Thirty years after his classic A Night To Remember, Lord offers a companion volume that sifts anew the truth from the myths...



Thirty years after his classic A Night To Remember, Lord offers a companion volume that sifts anew the truth from the myths and legends surrounding the sinking of the Titanic. What with his vast hindsight and the recent discovery of the sunken liner, this is likely to be widely read. The Lord style is still clear, uncluttered, and utterly readable (his Incredible Victory is a classic on WW II), but he simply has less to work on here. Among the myths punctured: that the Titanic never was called ""unsinkable"" by the White Star Line. But Lord quotes a company vice-president who was still calling the ship ""unsinkable"" some hours after it had actually sunk. The ship's supposedly watertight compartments led to this error. The compartments weren't watertight at all, rising only 10 feet above the waterline and having no ceilings: as the boat sank, water simply slopped over the partition tops from one compartment to the next ""until the ship had to sink."" And speeding through haze in subfreezing waters indicative of icebergs, the wonder is that the ship didn't strike one earlier. Ironically, if the ship had struck the berg headon, rather than at the glancing blow that gashed the bow underwater, the compartments would have kept it afloat. Despite White Star's contention that there was no class distinction in use of the ship's scant number of lifeboats, 94% of first and second. class women and children were saved, but only 42% of those in third class. Also, it's very unlikely that the band was playing the solemn ""Near, My God, to Thee"" as the ship went down; evidence now shows that a popular London air heard at skating rinks, ""Song d'Automne,"" was being played from memory. Witnesses, including experts, were at odds whether the ship broke up while sinking; some may have been misled by a falling stack. In any event, video pictures 73 years later show that the whole stem is missing. Lord describes the failed search parties that have looked for the ship since it sank, and the successful one. He believes that, like Pompeii, the ship will eventually become ""a dig"" simply because it's there and no one's policing it. Not as spellbinding as A Night To Remember, but a worthy follow-up nonetheless.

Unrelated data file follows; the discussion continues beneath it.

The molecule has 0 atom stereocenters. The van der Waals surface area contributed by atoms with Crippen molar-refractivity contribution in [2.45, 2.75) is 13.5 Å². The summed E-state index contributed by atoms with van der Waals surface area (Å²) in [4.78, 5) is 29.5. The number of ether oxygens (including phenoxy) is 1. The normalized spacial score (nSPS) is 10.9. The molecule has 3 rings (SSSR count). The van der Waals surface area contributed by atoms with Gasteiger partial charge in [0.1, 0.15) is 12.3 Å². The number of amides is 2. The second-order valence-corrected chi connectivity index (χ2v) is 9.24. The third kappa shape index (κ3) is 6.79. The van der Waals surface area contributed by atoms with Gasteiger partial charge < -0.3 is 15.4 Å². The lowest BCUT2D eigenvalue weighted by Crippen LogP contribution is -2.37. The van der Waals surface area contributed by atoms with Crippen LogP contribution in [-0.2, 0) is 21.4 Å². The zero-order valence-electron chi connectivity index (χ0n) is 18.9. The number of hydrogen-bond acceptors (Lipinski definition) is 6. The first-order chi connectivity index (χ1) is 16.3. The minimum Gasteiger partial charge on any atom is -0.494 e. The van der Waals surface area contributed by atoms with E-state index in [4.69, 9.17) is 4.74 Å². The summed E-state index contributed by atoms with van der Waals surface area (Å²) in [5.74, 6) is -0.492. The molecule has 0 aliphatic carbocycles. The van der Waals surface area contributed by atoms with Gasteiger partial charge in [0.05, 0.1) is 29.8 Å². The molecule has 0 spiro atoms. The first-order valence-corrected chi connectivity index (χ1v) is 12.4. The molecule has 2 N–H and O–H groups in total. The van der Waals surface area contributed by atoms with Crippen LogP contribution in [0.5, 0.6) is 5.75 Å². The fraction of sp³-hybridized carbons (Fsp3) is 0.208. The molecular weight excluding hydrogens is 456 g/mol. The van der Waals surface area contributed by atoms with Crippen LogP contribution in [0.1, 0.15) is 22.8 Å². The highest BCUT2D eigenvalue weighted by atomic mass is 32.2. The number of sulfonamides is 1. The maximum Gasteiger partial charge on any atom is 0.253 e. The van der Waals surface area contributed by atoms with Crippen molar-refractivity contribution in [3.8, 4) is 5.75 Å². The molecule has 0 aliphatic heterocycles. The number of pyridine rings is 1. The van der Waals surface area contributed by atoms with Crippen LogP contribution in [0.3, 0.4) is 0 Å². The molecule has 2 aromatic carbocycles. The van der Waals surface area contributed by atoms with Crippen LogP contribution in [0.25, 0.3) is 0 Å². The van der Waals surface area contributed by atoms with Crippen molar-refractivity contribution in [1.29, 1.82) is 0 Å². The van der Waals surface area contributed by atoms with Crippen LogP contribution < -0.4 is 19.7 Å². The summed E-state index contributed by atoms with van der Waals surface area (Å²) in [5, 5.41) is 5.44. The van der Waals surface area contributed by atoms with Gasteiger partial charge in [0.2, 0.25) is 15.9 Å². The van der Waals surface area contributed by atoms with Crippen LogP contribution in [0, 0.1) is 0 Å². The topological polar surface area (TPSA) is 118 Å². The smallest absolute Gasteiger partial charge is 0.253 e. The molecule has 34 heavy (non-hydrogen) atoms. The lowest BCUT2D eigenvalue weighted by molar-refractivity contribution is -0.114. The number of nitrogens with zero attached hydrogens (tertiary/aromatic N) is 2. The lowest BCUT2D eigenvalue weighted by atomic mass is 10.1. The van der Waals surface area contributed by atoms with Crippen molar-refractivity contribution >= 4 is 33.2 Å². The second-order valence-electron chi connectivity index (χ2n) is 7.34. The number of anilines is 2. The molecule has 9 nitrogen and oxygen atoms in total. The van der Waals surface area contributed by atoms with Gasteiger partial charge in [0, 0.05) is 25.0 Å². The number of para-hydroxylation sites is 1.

Pub Date: Aug. 29, 1986


Page Count: -

Publisher: Morrow

Review Posted Online: N/A

Kirkus Reviews Issue: July 15, 1986